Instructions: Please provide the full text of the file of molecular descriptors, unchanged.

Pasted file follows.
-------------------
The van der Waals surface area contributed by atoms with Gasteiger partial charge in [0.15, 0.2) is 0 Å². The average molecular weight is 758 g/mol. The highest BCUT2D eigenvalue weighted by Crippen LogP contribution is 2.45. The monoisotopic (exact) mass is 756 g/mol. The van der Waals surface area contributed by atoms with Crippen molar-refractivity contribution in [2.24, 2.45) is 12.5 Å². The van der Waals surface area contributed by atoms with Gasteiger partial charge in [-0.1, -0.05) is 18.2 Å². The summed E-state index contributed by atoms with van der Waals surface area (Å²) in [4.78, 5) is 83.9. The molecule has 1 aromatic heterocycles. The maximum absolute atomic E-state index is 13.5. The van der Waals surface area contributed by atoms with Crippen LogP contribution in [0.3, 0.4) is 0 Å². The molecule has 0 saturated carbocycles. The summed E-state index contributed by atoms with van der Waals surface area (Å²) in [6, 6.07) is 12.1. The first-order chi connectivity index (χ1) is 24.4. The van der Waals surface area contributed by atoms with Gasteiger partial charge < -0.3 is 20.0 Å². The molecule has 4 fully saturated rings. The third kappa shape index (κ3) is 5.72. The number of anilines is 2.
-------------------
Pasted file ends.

The van der Waals surface area contributed by atoms with Gasteiger partial charge in [0.15, 0.2) is 0 Å². The average molecular weight is 758 g/mol. The highest BCUT2D eigenvalue weighted by Crippen LogP contribution is 2.45. The monoisotopic (exact) mass is 756 g/mol. The van der Waals surface area contributed by atoms with Crippen molar-refractivity contribution in [2.24, 2.45) is 12.5 Å². The van der Waals surface area contributed by atoms with Gasteiger partial charge in [-0.1, -0.05) is 18.2 Å². The summed E-state index contributed by atoms with van der Waals surface area (Å²) in [4.78, 5) is 83.9. The molecule has 1 aromatic heterocycles. The maximum absolute atomic E-state index is 13.5. The van der Waals surface area contributed by atoms with Crippen LogP contribution in [0.3, 0.4) is 0 Å². The molecule has 0 saturated carbocycles. The summed E-state index contributed by atoms with van der Waals surface area (Å²) in [6, 6.07) is 12.1. The first-order chi connectivity index (χ1) is 24.4. The van der Waals surface area contributed by atoms with Gasteiger partial charge < -0.3 is 20.0 Å². The molecule has 4 fully saturated rings. The third kappa shape index (κ3) is 5.72. The number of anilines is 2.